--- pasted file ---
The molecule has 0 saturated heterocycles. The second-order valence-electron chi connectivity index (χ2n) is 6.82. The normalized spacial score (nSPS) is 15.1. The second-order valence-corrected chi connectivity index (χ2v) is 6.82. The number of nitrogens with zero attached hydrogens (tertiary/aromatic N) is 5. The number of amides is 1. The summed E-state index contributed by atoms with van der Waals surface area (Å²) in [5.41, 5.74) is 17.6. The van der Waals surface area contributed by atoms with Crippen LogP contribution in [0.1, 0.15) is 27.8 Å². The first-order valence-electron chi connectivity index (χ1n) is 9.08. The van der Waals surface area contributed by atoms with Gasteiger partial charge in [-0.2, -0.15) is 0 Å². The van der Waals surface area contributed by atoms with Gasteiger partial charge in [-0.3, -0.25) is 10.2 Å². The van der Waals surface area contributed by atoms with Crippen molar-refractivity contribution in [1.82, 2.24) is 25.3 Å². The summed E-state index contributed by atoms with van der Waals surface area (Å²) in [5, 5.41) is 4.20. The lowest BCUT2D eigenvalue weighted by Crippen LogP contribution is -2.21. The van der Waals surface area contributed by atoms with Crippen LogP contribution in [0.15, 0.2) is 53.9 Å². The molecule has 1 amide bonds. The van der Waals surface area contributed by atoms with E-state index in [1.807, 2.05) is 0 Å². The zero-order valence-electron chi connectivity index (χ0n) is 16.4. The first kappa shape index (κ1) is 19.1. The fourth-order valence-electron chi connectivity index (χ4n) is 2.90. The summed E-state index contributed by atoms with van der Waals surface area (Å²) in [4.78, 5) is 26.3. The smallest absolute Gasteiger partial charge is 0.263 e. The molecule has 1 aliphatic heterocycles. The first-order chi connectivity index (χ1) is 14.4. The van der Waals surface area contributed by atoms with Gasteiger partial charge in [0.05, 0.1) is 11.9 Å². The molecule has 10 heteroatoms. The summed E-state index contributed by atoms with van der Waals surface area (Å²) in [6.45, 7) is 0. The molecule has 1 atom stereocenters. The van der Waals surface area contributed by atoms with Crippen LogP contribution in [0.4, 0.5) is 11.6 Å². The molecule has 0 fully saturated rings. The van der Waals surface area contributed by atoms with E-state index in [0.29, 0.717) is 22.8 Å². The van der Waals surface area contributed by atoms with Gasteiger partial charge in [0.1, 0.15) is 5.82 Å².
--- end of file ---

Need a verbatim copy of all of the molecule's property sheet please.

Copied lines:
The molecule has 0 saturated heterocycles. The second-order valence-electron chi connectivity index (χ2n) is 6.82. The normalized spacial score (nSPS) is 15.1. The second-order valence-corrected chi connectivity index (χ2v) is 6.82. The number of nitrogens with zero attached hydrogens (tertiary/aromatic N) is 5. The number of amides is 1. The summed E-state index contributed by atoms with van der Waals surface area (Å²) in [5.41, 5.74) is 17.6. The van der Waals surface area contributed by atoms with Crippen LogP contribution in [0.1, 0.15) is 27.8 Å². The first-order valence-electron chi connectivity index (χ1n) is 9.08. The van der Waals surface area contributed by atoms with Gasteiger partial charge in [-0.2, -0.15) is 0 Å². The van der Waals surface area contributed by atoms with Gasteiger partial charge in [-0.3, -0.25) is 10.2 Å². The van der Waals surface area contributed by atoms with Crippen molar-refractivity contribution in [1.82, 2.24) is 25.3 Å². The summed E-state index contributed by atoms with van der Waals surface area (Å²) in [5, 5.41) is 4.20. The lowest BCUT2D eigenvalue weighted by Crippen LogP contribution is -2.21. The van der Waals surface area contributed by atoms with Crippen LogP contribution in [0.15, 0.2) is 53.9 Å². The molecule has 1 amide bonds. The van der Waals surface area contributed by atoms with E-state index in [1.807, 2.05) is 0 Å². The zero-order valence-electron chi connectivity index (χ0n) is 16.4. The first kappa shape index (κ1) is 19.1. The fourth-order valence-electron chi connectivity index (χ4n) is 2.90. The summed E-state index contributed by atoms with van der Waals surface area (Å²) in [4.78, 5) is 26.3. The smallest absolute Gasteiger partial charge is 0.263 e. The molecule has 1 aliphatic heterocycles. The first-order chi connectivity index (χ1) is 14.4. The van der Waals surface area contributed by atoms with Gasteiger partial charge in [0.05, 0.1) is 11.9 Å². The molecule has 10 heteroatoms. The summed E-state index contributed by atoms with van der Waals surface area (Å²) in [6.45, 7) is 0. The molecule has 1 atom stereocenters. The van der Waals surface area contributed by atoms with Crippen LogP contribution in [0.4, 0.5) is 11.6 Å². The molecule has 0 fully saturated rings. The van der Waals surface area contributed by atoms with E-state index in [0.29, 0.717) is 22.8 Å². The van der Waals surface area contributed by atoms with Gasteiger partial charge in [0.1, 0.15) is 5.82 Å².